I wanted to wait a few days before commenting on this story, especially since it was wall-to-wall coverage most of the weekend. There is a lot to digest with this pick. The golden boy from Wisconsin is loved by conservatives and hated by liberals. He’s a wonk with sex appeal (how often do you get to say that), and he is not a bad speaker either. Most of the coverage has focused on the central question: what is going through Mitt Romney’s mind? While I don’t know the details of Mitt’s vetting process, I do have three reasons why this pick is important for the Romney campaign:
1) Ryan excites the Republican chattering class: The intellectual wing of the GOP likes Paul Ryan. I mean they really like Paul Ryan. If the Weekly Standard was a high school, all the writers would have pictures of Paul Ryan inside their lockers. I watched Fox News for part of the morning after Ryan was pick and the atmosphere was electrifying. Every commentator called this pick a “game changer” (of course that may not have good connotations). While the writers at National Review plan to vote for Mitt Romney without this pick, having them excited will make the conservative base excited. Fox News and conservative media have a lot power and the base does listen to them. Elites have the power to persuade (to borrow a phrase used for presidents). By picking Ryan, Romney is going for a top-down persuasion strategy through conservative media.
2) This Pick Separates Him from W.: George W. Bush has not been mentioned much this election. Currently, he is like Voldemort on the right (no one dare speak his name) and Romney does not want to be compared to Bush. This is especially true on the deficit. There is a fear in the minds of some on the right that Mitt will promise deficit reduction, but, in the end, he will spend like drunken sailor once he gets into office. Republicans already have a trust deficit with Romney over his healthcare plan looking exactly (in fact the model for) President Obama’s plan. By putting a man with the plan on the ticket, Mitt Romney shows that he really cares about the deficit and will not repeat the Bush years.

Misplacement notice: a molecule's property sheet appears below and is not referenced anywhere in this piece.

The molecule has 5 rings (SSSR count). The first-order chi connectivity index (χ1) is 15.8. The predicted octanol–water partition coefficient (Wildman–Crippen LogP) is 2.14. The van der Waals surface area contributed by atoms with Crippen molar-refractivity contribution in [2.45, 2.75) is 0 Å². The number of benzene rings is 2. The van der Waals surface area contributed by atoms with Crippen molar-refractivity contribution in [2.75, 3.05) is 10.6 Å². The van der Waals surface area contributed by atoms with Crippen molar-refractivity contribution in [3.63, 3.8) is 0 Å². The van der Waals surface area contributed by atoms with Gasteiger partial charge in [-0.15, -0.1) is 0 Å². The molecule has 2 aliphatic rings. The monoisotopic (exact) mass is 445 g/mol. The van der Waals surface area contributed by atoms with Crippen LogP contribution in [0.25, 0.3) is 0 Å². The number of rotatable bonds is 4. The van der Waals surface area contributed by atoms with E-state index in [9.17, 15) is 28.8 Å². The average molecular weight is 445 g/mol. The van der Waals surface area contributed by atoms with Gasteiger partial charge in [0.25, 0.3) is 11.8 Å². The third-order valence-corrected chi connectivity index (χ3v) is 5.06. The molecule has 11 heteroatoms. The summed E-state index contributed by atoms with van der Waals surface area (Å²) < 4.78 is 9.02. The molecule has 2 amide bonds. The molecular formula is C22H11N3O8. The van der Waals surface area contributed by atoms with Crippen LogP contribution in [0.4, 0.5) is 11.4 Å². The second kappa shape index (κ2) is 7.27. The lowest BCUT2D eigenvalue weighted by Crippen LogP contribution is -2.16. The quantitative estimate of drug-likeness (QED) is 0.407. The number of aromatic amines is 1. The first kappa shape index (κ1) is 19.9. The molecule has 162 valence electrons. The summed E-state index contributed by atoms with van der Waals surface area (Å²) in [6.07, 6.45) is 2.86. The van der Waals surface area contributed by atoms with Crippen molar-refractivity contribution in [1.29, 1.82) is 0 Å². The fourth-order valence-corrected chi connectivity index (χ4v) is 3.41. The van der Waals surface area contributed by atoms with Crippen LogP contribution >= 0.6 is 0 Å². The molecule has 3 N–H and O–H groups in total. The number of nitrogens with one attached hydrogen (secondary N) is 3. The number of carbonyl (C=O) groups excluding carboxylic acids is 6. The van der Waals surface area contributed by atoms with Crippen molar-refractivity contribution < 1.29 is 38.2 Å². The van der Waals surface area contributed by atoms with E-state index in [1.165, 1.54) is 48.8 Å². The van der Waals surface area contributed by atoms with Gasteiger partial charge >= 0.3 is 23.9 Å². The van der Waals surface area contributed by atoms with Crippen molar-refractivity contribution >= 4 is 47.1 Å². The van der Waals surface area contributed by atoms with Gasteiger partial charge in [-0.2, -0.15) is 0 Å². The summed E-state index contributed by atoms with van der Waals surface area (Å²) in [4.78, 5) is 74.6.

3) No Sarah Palin PTSD: When Barry Goldwater (a conservative ideologue) lost the 1964 presidential race to Lyndon Johnson in a landslide, the GOP made a collective vow not to pick another candidate that was too far to right. It could be argued that Ronald Reagan was the byproduct of that campaign 15 years later, but there is certainly some disagreement I have on that point. As time passed, Goldwater’s legacy loomed pretty large over the Republican Party, turning to legend. I think a similar argument can be made about Sarah Palin and the vice presidency. To some Republicans, Sarah Palin was a risky choice as John McCain’s running mate and that risk partially caused his downfall in 2008. This time around, Republicans wanted Mitt Romney to play it safe and pick someone who was plain (like a Tim Pawlenty or Rob Portman). Picking Paul Ryan as VP gets the GOP past another Goldwatereque legacy with Sarah Palin. Romney shows the Republican Party that it should not be afraid of risky vice presidential picks, which is easier to do now than forty-years from now.
These are probably not the reasons Mitt Romney picked Paul Ryan, but they are affects of choosing Ryan. Certainly this changes the tone of race. It will take until election day to decide whether it changed the game in Romney’s favor or not.